What’s up with… NTT and VMware, VMO2, Apple, Ericsson and Nokia

  • NTT and VMware team up to offer Edge-as-a-Service
  • Virgin Media O2 is latest to flick the Open RAN switch in the UK
  • Apple still cooking up a WFH stew
  • Ericsson and Nokia begin exit from Russia

In today’s industry news roundup: NTT teams up with VMware to make edge services, including private 5G, more palatable for enterprises; Virgin Media O2 adds Open RAN sites to its commercial network; Apple is eating itself over a disastrous work from home plan; Ericsson and Nokia get ready to switch off the office lights in Russia: and much more! 

NTT has teamed up with VMware and Intel to launch Edge-as-a-Service, a managed edge compute platform that is based on VMware’s Edge Compute Stack system and which includes NTT’s private 5G networking functions and applications. “Combining Edge and Private 5G is a game changer for our customers and the entire industry, and we are making it available today,” stated Shahid Ahmed, group EVP and CEO of the New Ventures and Innovation unit at NTT, who spoke with TelecomTV about the private 5G market earlier this year during MWC22. “The combination of NTT and VMware’s Edge Compute Stack and Private 5G delivers a unique solution that will drive powerful outcomes for enterprises eager to optimise the performance and cost efficiencies of critical applications at the network edge. Minimum latency, maximum processing power, and global coverage are exactly what enterprises need to accelerate their unique digital transformation journeys.” The Edge-as-a-Service offer is available across NTT’s international footprint: For further details, see this press release.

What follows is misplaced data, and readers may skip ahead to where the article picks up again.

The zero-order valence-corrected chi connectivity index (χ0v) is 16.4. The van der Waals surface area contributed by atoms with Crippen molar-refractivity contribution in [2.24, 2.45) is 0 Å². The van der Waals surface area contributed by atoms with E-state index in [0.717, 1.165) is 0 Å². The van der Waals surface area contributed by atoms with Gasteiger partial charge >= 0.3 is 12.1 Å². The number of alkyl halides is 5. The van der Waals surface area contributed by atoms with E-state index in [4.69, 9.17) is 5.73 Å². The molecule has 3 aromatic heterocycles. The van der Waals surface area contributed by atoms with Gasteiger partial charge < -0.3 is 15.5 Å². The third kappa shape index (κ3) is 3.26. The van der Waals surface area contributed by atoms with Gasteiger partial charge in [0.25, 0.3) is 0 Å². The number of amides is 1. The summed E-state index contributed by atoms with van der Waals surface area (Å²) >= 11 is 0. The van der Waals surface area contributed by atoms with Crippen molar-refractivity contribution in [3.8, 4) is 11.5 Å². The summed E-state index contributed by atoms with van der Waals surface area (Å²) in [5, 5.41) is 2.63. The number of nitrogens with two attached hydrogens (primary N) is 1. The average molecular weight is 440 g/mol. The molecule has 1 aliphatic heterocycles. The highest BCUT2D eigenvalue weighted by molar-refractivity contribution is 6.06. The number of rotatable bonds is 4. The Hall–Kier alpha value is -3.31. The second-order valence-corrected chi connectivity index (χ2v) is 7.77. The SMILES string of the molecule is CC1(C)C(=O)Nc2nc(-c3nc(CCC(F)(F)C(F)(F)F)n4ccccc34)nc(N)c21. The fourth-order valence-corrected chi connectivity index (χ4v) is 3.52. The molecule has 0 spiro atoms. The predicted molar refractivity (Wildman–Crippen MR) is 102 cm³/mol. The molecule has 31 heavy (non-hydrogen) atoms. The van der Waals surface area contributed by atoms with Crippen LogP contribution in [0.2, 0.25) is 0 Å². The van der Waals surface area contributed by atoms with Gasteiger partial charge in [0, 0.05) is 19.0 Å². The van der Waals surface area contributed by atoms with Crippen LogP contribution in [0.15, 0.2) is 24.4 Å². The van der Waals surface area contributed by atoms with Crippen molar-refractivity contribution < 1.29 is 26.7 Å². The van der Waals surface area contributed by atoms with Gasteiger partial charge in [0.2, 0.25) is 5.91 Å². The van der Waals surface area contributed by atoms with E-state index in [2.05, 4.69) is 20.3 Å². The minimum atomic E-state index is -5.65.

Virgin Media O2 is the latest UK mobile operator to add Open RAN sites to its commercial network following successful trials with NEC and Rakuten Symphony. “The successful activation of Virgin Media O2's first UK macro-sites demonstrates the potential of the multi-vendor Open RAN model”, noted Jeanie York, CTO at Virgin Media O2. “We are strong believers in the power of diverse Open RAN ecosystems, and in NEC, we have a partner that really shares our view. Its industry-leading system integration capabilities are integral in helping us deliver the mobile networks of the future, today", she added. It’s not clear how many Open RAN-enabled sites have been switched on initially, or what services they are supporting, but we hope to add further details soon… For more on the Virgin Media O2 development, see this press release. At the start of this year, Vodafone announced it had added an Open RAN-enabled site to its UK 5G network as the opening gambit in its UK Open RAN rollout, about which we should be hearing more soon.